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Green Chemistry

Organizations pursue greener textiles

Celanese unveils recyclable elastic fiber, BASF and Aarhus University develop processes for separating nylon from mixed textiles

by Alex Scott
January 24, 2024 | A version of this story appeared in Volume 102, Issue 3


A jacket made from recycled nylon 6.
Credit: BASF
A jacket made from recycled nylon 6

Several companies and a university are claiming advances in recycling textile fibers, efforts they hope will make a dent in the millions of metric tons (t) of textile waste that are landfilled or incinerated every year.

Celanese and the apparel maker Under Armour have introduced Neolast, an elastic fiber made from an elasto-ester polymer that they claim is readily recyclable. The commonly used stretch fiber elastane, also known as spandex or Lycra, is not easily recyclable.

The firms say their melt extrusion process for making Neolast is solvent-free and eliminates the use of hazardous substances typically used to create spandex. Celanese and Under Armour say they are working on systems for recycling Neolast.

Additionally, the process for making Neolast is more precise than the one for elastane, as yarn spinners can “dial power-stretch levels up or down and engineer fibers to meet a broader array of fabric specifications,” Celanese says in a press release.

Elastane was invented by the DuPont chemist Joseph Shivers in 1958. A non-biodegradable polyether-polyurea copolymer, it is typically mixed with fibers such as cotton to make garments.

In a separate initiative, BASF and the clothing retailer Inditex say they have developed the first circular process for making nylon 6 yarns entirely from textile waste. The process involves shredding garments and then depolymerizing nylon 6 into the monomer caprolactam. Following a purification step, the caprolactam is repolymerized into nylon 6. The partners call the new material Loopamid.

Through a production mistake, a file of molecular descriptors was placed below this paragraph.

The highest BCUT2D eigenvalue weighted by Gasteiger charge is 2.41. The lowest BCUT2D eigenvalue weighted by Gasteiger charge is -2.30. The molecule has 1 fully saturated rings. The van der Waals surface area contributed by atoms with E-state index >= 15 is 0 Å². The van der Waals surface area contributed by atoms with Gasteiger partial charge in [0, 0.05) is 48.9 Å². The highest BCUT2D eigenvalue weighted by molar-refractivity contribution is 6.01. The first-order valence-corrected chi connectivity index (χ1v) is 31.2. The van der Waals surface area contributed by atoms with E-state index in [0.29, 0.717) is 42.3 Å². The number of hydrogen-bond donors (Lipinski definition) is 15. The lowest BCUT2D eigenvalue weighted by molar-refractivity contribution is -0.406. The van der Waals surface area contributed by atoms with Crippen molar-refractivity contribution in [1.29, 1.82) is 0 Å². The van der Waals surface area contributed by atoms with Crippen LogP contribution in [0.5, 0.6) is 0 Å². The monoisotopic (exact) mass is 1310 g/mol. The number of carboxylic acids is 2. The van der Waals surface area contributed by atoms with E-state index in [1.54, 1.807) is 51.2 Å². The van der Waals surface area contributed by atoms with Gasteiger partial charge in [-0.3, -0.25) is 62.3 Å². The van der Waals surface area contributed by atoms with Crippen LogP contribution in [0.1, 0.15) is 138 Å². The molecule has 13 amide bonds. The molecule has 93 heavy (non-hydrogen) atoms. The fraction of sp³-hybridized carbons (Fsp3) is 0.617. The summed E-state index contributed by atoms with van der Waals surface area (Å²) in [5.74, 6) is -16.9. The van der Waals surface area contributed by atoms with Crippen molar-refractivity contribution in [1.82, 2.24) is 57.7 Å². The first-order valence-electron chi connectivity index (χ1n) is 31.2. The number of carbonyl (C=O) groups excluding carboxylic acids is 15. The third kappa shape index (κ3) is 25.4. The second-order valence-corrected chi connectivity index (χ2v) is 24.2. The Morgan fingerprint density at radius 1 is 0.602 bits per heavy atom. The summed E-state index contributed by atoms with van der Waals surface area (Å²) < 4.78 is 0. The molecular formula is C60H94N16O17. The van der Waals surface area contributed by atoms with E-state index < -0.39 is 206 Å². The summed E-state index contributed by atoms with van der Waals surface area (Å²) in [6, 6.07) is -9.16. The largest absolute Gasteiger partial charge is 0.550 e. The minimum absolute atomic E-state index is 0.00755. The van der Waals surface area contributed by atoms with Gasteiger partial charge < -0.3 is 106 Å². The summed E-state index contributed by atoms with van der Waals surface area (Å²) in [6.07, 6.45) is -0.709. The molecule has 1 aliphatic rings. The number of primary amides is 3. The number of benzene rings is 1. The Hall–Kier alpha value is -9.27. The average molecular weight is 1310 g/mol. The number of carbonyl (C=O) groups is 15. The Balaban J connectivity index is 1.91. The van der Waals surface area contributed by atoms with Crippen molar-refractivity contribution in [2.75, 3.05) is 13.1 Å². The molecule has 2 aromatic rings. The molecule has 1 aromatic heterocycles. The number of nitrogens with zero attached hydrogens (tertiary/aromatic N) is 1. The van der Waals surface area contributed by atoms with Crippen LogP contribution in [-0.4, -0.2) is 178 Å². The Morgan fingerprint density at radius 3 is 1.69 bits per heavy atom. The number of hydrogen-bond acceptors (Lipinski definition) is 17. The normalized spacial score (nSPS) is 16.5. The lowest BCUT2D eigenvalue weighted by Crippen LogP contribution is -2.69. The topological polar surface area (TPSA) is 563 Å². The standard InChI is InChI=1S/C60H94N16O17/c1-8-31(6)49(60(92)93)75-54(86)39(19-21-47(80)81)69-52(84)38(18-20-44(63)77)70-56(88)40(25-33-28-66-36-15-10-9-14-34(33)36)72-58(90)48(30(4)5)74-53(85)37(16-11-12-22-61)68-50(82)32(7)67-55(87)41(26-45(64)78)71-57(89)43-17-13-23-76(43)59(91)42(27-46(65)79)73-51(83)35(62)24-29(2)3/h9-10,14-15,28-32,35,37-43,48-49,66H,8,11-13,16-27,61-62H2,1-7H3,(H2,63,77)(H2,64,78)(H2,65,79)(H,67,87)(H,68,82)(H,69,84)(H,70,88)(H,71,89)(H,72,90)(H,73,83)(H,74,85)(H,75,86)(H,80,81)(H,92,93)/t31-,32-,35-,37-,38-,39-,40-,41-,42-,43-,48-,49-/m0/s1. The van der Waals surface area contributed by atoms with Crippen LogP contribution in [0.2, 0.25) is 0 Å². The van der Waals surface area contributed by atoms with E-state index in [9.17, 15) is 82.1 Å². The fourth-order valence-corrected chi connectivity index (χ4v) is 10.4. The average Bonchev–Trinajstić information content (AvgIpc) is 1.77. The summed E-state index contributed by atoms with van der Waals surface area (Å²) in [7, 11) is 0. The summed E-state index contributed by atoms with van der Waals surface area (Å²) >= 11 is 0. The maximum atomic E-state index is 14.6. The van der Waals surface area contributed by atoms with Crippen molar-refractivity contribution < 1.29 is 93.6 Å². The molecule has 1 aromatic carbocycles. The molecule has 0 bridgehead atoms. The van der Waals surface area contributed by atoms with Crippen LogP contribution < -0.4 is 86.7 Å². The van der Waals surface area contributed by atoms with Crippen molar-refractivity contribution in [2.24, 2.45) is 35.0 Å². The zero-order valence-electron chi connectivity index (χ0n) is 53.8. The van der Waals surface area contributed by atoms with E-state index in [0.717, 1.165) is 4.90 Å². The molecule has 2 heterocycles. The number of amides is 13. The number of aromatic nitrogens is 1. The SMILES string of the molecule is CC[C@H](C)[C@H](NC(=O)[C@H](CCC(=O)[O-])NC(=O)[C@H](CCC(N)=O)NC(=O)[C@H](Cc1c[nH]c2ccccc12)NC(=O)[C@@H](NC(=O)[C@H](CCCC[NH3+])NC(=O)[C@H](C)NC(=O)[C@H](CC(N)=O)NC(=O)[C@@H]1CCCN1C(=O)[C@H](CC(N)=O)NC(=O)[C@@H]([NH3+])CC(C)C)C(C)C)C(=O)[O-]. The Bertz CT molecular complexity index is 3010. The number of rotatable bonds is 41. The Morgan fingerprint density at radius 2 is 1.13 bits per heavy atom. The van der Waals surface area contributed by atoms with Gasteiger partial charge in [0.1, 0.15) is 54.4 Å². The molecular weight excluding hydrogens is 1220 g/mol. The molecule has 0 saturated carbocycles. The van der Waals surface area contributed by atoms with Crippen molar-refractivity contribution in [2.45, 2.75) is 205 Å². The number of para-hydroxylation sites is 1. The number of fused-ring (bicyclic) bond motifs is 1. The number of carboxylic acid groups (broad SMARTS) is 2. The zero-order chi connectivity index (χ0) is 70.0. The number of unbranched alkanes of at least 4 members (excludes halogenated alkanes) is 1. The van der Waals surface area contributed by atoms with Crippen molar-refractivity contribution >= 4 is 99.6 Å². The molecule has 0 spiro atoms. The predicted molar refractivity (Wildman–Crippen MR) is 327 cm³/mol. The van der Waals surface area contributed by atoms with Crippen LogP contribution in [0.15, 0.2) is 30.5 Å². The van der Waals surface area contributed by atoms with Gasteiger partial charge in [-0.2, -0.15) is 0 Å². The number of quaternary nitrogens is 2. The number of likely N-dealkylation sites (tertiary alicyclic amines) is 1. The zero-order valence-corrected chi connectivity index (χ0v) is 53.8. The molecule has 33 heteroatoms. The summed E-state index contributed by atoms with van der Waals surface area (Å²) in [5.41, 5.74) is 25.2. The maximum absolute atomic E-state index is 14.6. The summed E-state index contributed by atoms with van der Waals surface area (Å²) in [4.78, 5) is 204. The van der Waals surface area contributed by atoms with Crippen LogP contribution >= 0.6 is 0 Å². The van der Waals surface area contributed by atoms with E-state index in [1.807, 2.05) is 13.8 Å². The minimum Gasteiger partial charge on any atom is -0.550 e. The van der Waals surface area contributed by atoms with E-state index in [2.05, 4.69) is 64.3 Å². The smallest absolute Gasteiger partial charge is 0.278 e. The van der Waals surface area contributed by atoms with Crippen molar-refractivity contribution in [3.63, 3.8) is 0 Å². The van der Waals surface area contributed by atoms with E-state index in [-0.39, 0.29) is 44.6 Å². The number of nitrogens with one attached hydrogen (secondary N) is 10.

The industry still needs to boost new collecting and recycling capacities in order to close the loop and scale recycling for post-consumer waste.
Javier Losada, chief sustainability officer, Inditex

The Inditex subsidiary Zara has made a jacket—including the fabric, buttons, filler, and zipper—entirely from Loopamid. BASF and Inditex worked with the zipper maker YKK and the fastener company Velcro, among others, on the technology.

Loopamid is “a first step to move towards a circular solution, as the industry still needs to boost new collecting and recycling capacities in order to close the loop and scale recycling for post-consumer waste,” Javier Losada, Inditex’s chief sustainability officer, says in a press release. BASF and Inditex cite the Ellen MacArthur Foundation’s estimate that 92 million t of textile waste are dumped or incinerated every year.

Separately, researchers at Aarhus University have developed a lab-scale process for separating nylon from elastane. The links in the elastane polymer chain are bound together by diamine groups. By heating the clothes to 225 °C and adding tert-amyl alcohol, the researchers were able to break down the diamine bonds.

“When this happens, the chains fall apart and the materials separate,” Steffan K. Kristensen, an assistant professor at Aarhus, says in a press release. The project was detailed in a recent edition of Green Chemistry.



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